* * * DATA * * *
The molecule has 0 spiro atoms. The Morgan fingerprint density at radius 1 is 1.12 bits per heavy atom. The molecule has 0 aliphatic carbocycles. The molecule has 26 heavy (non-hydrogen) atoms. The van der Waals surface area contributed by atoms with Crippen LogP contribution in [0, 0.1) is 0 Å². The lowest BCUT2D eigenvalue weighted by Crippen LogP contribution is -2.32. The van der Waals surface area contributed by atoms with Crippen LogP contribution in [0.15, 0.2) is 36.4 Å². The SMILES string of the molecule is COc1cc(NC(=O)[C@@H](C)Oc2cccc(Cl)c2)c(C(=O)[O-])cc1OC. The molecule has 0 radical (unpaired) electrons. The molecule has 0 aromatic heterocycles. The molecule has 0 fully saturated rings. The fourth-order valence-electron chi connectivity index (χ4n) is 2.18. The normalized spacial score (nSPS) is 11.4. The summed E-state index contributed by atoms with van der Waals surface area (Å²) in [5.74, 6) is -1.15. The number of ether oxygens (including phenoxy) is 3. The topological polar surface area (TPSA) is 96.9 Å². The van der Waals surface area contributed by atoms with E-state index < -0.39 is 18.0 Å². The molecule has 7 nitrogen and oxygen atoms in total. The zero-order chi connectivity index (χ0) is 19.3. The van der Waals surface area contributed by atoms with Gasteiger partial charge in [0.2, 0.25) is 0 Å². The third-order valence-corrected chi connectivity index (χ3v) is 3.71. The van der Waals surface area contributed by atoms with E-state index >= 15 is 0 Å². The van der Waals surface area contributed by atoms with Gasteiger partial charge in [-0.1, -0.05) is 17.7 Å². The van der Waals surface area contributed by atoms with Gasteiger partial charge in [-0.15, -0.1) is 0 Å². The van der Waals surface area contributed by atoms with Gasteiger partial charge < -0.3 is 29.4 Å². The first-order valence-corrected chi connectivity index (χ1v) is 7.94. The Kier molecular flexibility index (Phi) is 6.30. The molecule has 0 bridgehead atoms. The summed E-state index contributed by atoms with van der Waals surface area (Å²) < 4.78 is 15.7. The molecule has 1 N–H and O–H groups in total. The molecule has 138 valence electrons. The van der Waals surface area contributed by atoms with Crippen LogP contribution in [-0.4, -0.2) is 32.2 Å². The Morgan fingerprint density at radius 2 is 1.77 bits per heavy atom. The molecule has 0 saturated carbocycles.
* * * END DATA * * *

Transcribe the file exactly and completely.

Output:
The molecule has 0 spiro atoms. The Morgan fingerprint density at radius 1 is 1.12 bits per heavy atom. The molecule has 0 aliphatic carbocycles. The molecule has 26 heavy (non-hydrogen) atoms. The van der Waals surface area contributed by atoms with Crippen LogP contribution in [0, 0.1) is 0 Å². The lowest BCUT2D eigenvalue weighted by Crippen LogP contribution is -2.32. The van der Waals surface area contributed by atoms with Crippen LogP contribution in [0.15, 0.2) is 36.4 Å². The SMILES string of the molecule is COc1cc(NC(=O)[C@@H](C)Oc2cccc(Cl)c2)c(C(=O)[O-])cc1OC. The molecule has 0 radical (unpaired) electrons. The molecule has 0 aromatic heterocycles. The molecule has 0 fully saturated rings. The fourth-order valence-electron chi connectivity index (χ4n) is 2.18. The normalized spacial score (nSPS) is 11.4. The summed E-state index contributed by atoms with van der Waals surface area (Å²) in [5.74, 6) is -1.15. The number of ether oxygens (including phenoxy) is 3. The topological polar surface area (TPSA) is 96.9 Å². The van der Waals surface area contributed by atoms with E-state index < -0.39 is 18.0 Å². The molecule has 7 nitrogen and oxygen atoms in total. The zero-order chi connectivity index (χ0) is 19.3. The van der Waals surface area contributed by atoms with Gasteiger partial charge in [0.2, 0.25) is 0 Å². The third-order valence-corrected chi connectivity index (χ3v) is 3.71. The van der Waals surface area contributed by atoms with E-state index >= 15 is 0 Å². The van der Waals surface area contributed by atoms with Gasteiger partial charge in [-0.1, -0.05) is 17.7 Å². The van der Waals surface area contributed by atoms with Gasteiger partial charge in [-0.15, -0.1) is 0 Å². The van der Waals surface area contributed by atoms with Gasteiger partial charge < -0.3 is 29.4 Å². The first-order valence-corrected chi connectivity index (χ1v) is 7.94. The Kier molecular flexibility index (Phi) is 6.30. The molecule has 0 bridgehead atoms. The summed E-state index contributed by atoms with van der Waals surface area (Å²) < 4.78 is 15.7. The molecule has 1 N–H and O–H groups in total. The molecule has 138 valence electrons. The van der Waals surface area contributed by atoms with Crippen LogP contribution in [-0.4, -0.2) is 32.2 Å². The Morgan fingerprint density at radius 2 is 1.77 bits per heavy atom. The molecule has 0 saturated carbocycles.